During these last 3+ months of travel, I have found the solo travel lifestyle to be a perfect way to deviate freely and openly. Without surprise, I have spent very little time traveling alone. Even traveling between locations, like my overnight train from Bangkok to Chiang Mai, I have rarely been by myself or kept to myself.

I meet couples, other solo travelers, old friends from back home, and locals. I strike up conversations, exchange contact info, and sometimes I even temporarily combine travel plans. But not being tied down to people in a permanent way has led me down alternative paths to other exciting adventures.

In this post I am going to highlight one of the best parts about solo travel through a moment when I was in Thailand and my plans with another traveler went awry. Why would being a solo traveler be a good thing in this case? Read on to find out.

Bailing on the Mae Hong Son loop plan

After spending an entire day getting over my fear of motorbikes by riding one up Doi Suthep near Chiang Mai, I was ready to travel the over 500km Mae Hong Son loop. The trip is rich with surprises—beautiful scenes, hill tribe peoples, waterfalls, canyons, jungle treks, swimming holes, small villages, temples, and all kinds of unknown adventures.

One group of guys who took the trip told me about their experience getting lost on a side road. By nightfall they had nowhere to stay but were taken in by a Hmong family who spoke no English and lived without electricity. Despite the family’s limited resources, they gladly offered a place for them to hang their hats for the night and cooked and fed them a traditional Thai meal.

I was looking forward to taking my time traveling the loop to experience all of this and more.

Meeting up with the Argentinian man, Stefano, we set off down Rte 108 out of Chiang Mai to start our journey in a clockwise direction. Before completely exiting the area, Stefano wanted to stop for lunch. I wasn’t hungry, but Stefano dug into some street food. As we sat there he said, “So I want to hurry up on this trip.”

“What do you mean ‘hurry up?’”

“Well, I have a bus leaving Chiang Mai back to Bangkok. I have to be back here in 3 days to catch it.”

My jaw nearly dropped like the Genie when Jasmine pretends to be attracted to Jafar. I’ve done all this preparation, even climbing a mountain to psychologically prepare myself for this trip, and now I find out he needs to go quickly? True, you can do the Mae Hong Son loop in two days if you want to drive 7 hours each day rarely stopping to explore along the way. But this is not my idea of an adventure at all.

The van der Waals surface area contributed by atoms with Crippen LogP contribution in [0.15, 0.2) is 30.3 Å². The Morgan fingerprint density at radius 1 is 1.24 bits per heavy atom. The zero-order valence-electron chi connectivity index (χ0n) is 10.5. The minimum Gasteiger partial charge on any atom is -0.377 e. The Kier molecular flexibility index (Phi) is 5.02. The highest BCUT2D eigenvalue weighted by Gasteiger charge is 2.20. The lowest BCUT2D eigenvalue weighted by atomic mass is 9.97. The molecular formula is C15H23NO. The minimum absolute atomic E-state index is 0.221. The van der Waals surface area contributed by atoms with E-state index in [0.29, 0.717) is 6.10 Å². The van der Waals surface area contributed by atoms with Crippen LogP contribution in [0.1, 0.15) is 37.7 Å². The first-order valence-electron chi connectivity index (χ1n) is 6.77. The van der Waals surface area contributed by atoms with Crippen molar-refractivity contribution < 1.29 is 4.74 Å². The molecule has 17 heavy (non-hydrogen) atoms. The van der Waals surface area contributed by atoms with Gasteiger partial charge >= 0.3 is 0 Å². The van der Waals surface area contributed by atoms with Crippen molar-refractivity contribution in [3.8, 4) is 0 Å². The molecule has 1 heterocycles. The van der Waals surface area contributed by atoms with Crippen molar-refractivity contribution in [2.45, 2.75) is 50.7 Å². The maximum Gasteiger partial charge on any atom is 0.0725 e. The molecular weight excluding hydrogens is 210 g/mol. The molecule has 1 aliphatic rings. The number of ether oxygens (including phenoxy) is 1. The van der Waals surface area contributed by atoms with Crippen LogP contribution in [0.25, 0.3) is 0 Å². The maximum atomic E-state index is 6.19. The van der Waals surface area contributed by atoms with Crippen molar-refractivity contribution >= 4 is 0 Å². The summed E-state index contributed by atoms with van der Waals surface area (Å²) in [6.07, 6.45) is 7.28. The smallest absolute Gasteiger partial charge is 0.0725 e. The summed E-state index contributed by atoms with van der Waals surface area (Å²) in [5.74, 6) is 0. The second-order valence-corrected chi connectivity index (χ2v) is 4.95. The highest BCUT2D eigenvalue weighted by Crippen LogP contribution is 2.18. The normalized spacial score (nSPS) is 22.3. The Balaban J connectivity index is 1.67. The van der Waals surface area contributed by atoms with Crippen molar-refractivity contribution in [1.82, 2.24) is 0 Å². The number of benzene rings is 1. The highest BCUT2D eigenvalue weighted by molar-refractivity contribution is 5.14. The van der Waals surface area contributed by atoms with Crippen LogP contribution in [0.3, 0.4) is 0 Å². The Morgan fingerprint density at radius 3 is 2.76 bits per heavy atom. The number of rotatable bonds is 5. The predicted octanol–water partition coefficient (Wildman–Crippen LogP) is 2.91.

Adventures need time to unfold—they cannot be rushed.

“Seriously? I was planning to take my time on this trip. I wanted to spend at least 5 days doing it plus a few days in Pai.”

“I figured if you want to take your time, we can go our separate ways at some point during the trip.” He suggested.

This was completely the opposite of what I wanted to do. I was not yet comfortable enough motorbiking to be potentially alone out on the road. And I didn’t want to drive fast and drive so much each day with only half a day of motorbiking experience.

I told him I wasn’t going to do this trip with him since he was going to have to go that quickly. And just like that I was standing up putting my helmet back on.

I drove my bike back to Mr. Mechanic before it was due for the 24 hours I had rented it. I wouldn’t need it anymore now that I was staying in the city—at least not until I came up with a new plan.

On the ride back, I thought about how lucky I am to be traveling solo. If I was traveling permanently with Stefano, I would have felt obligated to go with him. I don’t usually bail like that on friends. But with no obligation to Stefano, I had complete say over what would fly and what wouldn't. Having total control is one of the best parts of traveling alone. I get to find my own path. If I want to follow someone else’s path, I can choose to do so. And at any moment, I can deviate.

Chatting with a monk

Although I didn’t get to experience the Mae Hong Son loop (maybe in the future!), my decision not to go ended up being an excellent one.